My previous articles have revolved around the how to get a deer topic, but what must you do after the recovery?
While the technical aspect of a hunt is quite important, it may all go for nil if you donít clean or track the game properly. There are several scenarios to be understood before you attempt to recover your animal. The shot you take dictates the whens and hows of your recovery and cleaning process. Shots may be broken down into five categories. Clean hit, semi-clean hit, gut shot, head or neck shot, and a haircut.
For a clean hit, one in which the bullet passes through the heart and lungs, you will find large amounts of blood at short intervals and typically find the animal within 100 yards or so. As long as the temperatures remain below fifty degrees, you will have several hours before the animal must be field dressed. Temperature also plays a major role in the recovery and cleaning process. If temperatures are above 50 degrees, you will need to recover and clean the animal ASAP. Bacteria will begin to reproduce rapidly, so if you have made a good shot recover, and clean the animal immediately. As for the clean hit scenario with temperatures in the 40s, the animal will spoil much more slowly. This offers the hunter time to stay on stand and fill another tag if possible.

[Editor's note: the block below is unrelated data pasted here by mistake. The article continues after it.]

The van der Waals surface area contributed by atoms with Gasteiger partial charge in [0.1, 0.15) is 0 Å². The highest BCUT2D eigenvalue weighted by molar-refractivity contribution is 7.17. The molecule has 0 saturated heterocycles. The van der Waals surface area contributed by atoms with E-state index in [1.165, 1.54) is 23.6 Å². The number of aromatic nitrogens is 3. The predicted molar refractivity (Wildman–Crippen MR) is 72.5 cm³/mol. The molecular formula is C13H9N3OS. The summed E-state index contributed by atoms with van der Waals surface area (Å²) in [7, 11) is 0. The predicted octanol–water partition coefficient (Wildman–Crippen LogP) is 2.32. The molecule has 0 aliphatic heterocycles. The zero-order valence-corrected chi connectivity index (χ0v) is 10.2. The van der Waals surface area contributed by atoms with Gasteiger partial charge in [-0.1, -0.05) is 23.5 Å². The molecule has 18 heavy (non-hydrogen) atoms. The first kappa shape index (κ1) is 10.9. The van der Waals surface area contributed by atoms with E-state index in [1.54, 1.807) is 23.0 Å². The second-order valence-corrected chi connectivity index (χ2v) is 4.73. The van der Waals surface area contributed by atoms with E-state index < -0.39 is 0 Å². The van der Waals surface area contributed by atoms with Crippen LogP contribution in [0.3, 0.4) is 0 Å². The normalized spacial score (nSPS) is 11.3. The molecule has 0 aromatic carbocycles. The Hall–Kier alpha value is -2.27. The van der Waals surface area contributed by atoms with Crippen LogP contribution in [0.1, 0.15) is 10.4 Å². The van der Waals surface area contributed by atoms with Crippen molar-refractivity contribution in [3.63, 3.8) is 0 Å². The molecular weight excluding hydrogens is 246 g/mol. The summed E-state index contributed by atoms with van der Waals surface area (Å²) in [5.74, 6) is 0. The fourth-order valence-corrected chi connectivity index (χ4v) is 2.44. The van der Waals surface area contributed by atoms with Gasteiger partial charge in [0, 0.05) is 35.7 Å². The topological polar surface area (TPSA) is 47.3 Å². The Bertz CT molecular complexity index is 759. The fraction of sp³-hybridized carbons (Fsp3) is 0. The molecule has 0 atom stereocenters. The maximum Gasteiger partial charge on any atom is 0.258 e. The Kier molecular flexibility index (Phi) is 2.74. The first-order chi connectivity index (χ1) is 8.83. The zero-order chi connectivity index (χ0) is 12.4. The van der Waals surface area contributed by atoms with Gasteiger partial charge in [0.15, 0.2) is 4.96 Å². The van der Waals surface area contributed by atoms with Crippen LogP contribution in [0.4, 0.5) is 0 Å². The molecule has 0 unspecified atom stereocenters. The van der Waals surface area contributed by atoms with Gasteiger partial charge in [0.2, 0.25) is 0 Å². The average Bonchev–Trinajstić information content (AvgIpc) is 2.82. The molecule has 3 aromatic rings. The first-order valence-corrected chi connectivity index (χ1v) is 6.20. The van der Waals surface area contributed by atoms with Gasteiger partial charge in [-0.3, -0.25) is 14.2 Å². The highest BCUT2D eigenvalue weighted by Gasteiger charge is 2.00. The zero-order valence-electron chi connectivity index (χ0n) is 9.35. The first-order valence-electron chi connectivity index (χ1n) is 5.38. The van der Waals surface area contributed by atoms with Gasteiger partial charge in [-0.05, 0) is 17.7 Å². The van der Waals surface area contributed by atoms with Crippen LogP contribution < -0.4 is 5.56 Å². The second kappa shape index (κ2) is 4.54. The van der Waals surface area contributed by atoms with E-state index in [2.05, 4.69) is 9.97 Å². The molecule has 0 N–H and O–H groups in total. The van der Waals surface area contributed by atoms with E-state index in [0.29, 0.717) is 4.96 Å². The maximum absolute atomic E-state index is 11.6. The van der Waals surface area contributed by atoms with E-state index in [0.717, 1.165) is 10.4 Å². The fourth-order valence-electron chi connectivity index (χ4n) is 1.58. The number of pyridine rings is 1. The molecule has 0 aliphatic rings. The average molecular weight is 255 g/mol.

I describe a semi-clean hit as a shot that hits the vitals, but enters or exits the entrails. This type of shot requires rather quick attention. The animal typically expires within one hundred and fifty yards, but you must recover the animal as fast as possible. Because of the compromised intestinal track, you have much less time to wait before field dressing. I recommend if water is present, clean and wash the body cavity out immediately. If no water is present, I recommend not field dressing without washing because contaminants will absorb into the meat as it dries. If left intact until washing, everything should rinse out, but if you let it dry it will stick and most likely ruin a lot of meat.